Vertical structures of aerosols from the ground to about 1,000 m altitude in Beijing were measured with a balloon-borne optical particle counter. The results showed that, in hazy days, there were inversions at approximately 500-600 m, below which the particulate matters were well mixed vertically, while the concentration of particles decreased sharply above the mixing layer. Electron microscopic observation of the particles collected with the balloon-borne impactor indicates that the composition of particles is different according to weather conditions in the boundary mixing layer of Beijing city and suggests that dust particles are always dominant in coarse-mode particles. Interestingly, sea-salt particles are frequently identified, suggesting the importance of marine air inflow to the Beijing area even in summer. The Ca-rich spherical particles are also frequently identified, suggesting chemical modification of dust particle by NOx or emission of CaO and others from local emission. Additionally, those types of particles showed higher concentration above the mixing layer under the relatively calm weather condition of summer, suggesting the importance of local-scale convection found in summer which rapidly transported anthropogenic particles above the mixing layer. Lidar extinction profiles qualitatively have good consistency with the balloon-borne measurements. Attenuation effects of laser pulse intensity are frequently observed due to high concentration of particulate matter in the Beijing atmosphere, and therefore quantitative agreement of lidar return and aerosol concentration can be hardly observed during dusty condition. Comparing the depolarization ratio obtained from the lidar measurements with the balloon-borne measurements, the contribution of the dry sea-salt particles, in addition to the dust particles, is suggested as an important factor causing depolarization ratio in the Beijing atmosphere.
BOREAS AFM-6 Boundary Layer Height Data
Wilczak, James; Hall, Forrest G. (Editor); Newcomer, Jeffrey A. (Editor); Smith, David E. (Technical Monitor)
2000-01-01
The Boreal Ecosystem-Atmosphere Study (BOREAS) Airborne Fluxes and Meteorology (AFM)-6 team from National Oceanic and Atmospheric Adminsitration/Environment Technology Laboratory (NOAA/ETL) operated a 915-MHz wind/Radio Acoustic Sounding System (RASS) profiler system in the Southern Study Area (SSA) near the Old Jack Pine (OJP) site. This data set provides boundary layer height information over the site. The data were collected from 21 May 1994 to 20 Sep 1994 and are stored in tabular ASCII files. The boundary layer height data are available from the Earth Observing System Data and Information System (EOSDIS) Oak Ridge National Laboratory (ORNL) Distributed Active Archive Center (DAAC). The data files are available on a CD-ROM (see document number 20010000884).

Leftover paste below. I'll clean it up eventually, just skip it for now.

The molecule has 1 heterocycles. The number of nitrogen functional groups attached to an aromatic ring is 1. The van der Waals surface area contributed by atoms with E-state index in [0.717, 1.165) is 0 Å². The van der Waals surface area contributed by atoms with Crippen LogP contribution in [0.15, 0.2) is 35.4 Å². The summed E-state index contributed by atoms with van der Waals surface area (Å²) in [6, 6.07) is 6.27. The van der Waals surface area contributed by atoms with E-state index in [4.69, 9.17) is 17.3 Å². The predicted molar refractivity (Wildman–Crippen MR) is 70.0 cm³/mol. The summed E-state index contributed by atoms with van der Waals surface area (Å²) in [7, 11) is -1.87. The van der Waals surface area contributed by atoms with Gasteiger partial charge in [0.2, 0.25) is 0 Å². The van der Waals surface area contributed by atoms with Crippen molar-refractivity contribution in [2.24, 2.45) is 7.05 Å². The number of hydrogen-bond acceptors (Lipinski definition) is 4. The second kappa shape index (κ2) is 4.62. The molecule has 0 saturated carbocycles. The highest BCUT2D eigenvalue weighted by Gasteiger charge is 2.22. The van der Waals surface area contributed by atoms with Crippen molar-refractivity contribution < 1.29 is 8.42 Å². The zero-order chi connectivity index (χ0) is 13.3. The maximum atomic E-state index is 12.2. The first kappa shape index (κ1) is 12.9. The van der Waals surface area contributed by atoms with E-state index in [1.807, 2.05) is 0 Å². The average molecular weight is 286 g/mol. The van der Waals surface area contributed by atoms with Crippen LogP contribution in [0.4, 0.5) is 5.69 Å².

Turbulent Helicity in the Atmospheric Boundary Layer
Chkhetiani, Otto G.; Kurgansky, Michael V.; Vazaeva, Natalia V.
2018-05-01
We consider the assumption postulated by Deusebio and Lindborg (J Fluid Mech 755:654-671, 2014) that the helicity injected into the Ekman boundary layer undergoes a cascade, with preservation of its sign (right- or alternatively left-handedness), which is a signature of the system rotation, from large to small scales, down to the Kolmogorov microscale of turbulence. At the same time, recent direct field measurements of turbulent helicity in the steppe region of southern Russia near Tsimlyansk Reservoir show the opposite sign of helicity from that expected. A possible explanation for this phenomenon may be the joint action of different scales of atmospheric flows within the boundary layer, including the sea-breeze circulation over the test site. In this regard, we consider a superposition of the classic Ekman spiral solution and Prandtl's jet-like slope-wind profile to describe the planetary boundary-layer wind structure. The latter solution mimics a hydrostatic shallow breeze circulation over a non-uniformly heated surface. A 180°-wide sector on the hodograph plane exists, within which the relative orientation of the Ekman and Prandtl velocity profiles favours the left rotation with height of the resulting wind velocity vector in the lowermost part of the boundary layer. This explains the negative (left-handed) helicity cascade toward small-scale turbulent motions, which agrees with the direct field measurements of turbulent helicity in Tsimlyansk. A simple turbulent relaxation model is proposed that explains the measured positive values of the relatively minor contribution to turbulent helicity from the vertical components of velocity and vorticity.
Energy Technology Data Exchange (ETDEWEB)